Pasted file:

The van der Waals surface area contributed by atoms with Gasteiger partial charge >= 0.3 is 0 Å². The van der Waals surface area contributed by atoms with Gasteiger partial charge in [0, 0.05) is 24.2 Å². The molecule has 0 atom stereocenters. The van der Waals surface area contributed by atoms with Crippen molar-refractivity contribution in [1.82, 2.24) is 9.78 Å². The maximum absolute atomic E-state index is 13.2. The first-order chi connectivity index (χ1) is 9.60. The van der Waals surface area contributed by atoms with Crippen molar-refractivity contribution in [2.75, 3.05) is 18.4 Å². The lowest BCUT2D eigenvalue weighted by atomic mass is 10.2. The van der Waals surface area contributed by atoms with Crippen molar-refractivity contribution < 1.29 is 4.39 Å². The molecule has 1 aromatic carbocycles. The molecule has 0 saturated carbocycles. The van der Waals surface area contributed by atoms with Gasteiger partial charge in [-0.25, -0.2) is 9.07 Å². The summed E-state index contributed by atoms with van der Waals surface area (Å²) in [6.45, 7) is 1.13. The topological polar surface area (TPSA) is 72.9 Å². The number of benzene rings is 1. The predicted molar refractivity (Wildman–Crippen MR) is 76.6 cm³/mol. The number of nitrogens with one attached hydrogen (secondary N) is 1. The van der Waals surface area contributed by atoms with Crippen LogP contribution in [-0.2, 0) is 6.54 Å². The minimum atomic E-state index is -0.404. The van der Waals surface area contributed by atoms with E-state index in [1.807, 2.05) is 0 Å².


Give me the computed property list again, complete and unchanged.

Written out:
The van der Waals surface area contributed by atoms with Gasteiger partial charge >= 0.3 is 0 Å². The van der Waals surface area contributed by atoms with Gasteiger partial charge in [0, 0.05) is 24.2 Å². The molecule has 0 atom stereocenters. The van der Waals surface area contributed by atoms with Crippen molar-refractivity contribution in [1.82, 2.24) is 9.78 Å². The maximum absolute atomic E-state index is 13.2. The first-order chi connectivity index (χ1) is 9.60. The van der Waals surface area contributed by atoms with Crippen molar-refractivity contribution in [2.75, 3.05) is 18.4 Å². The lowest BCUT2D eigenvalue weighted by atomic mass is 10.2. The van der Waals surface area contributed by atoms with Crippen molar-refractivity contribution < 1.29 is 4.39 Å². The molecule has 1 aromatic carbocycles. The molecule has 0 saturated carbocycles. The van der Waals surface area contributed by atoms with Gasteiger partial charge in [-0.25, -0.2) is 9.07 Å². The summed E-state index contributed by atoms with van der Waals surface area (Å²) in [6.45, 7) is 1.13. The topological polar surface area (TPSA) is 72.9 Å². The number of benzene rings is 1. The predicted molar refractivity (Wildman–Crippen MR) is 76.6 cm³/mol. The number of nitrogens with one attached hydrogen (secondary N) is 1. The van der Waals surface area contributed by atoms with Crippen LogP contribution in [-0.2, 0) is 6.54 Å². The minimum atomic E-state index is -0.404. The van der Waals surface area contributed by atoms with E-state index in [1.807, 2.05) is 0 Å².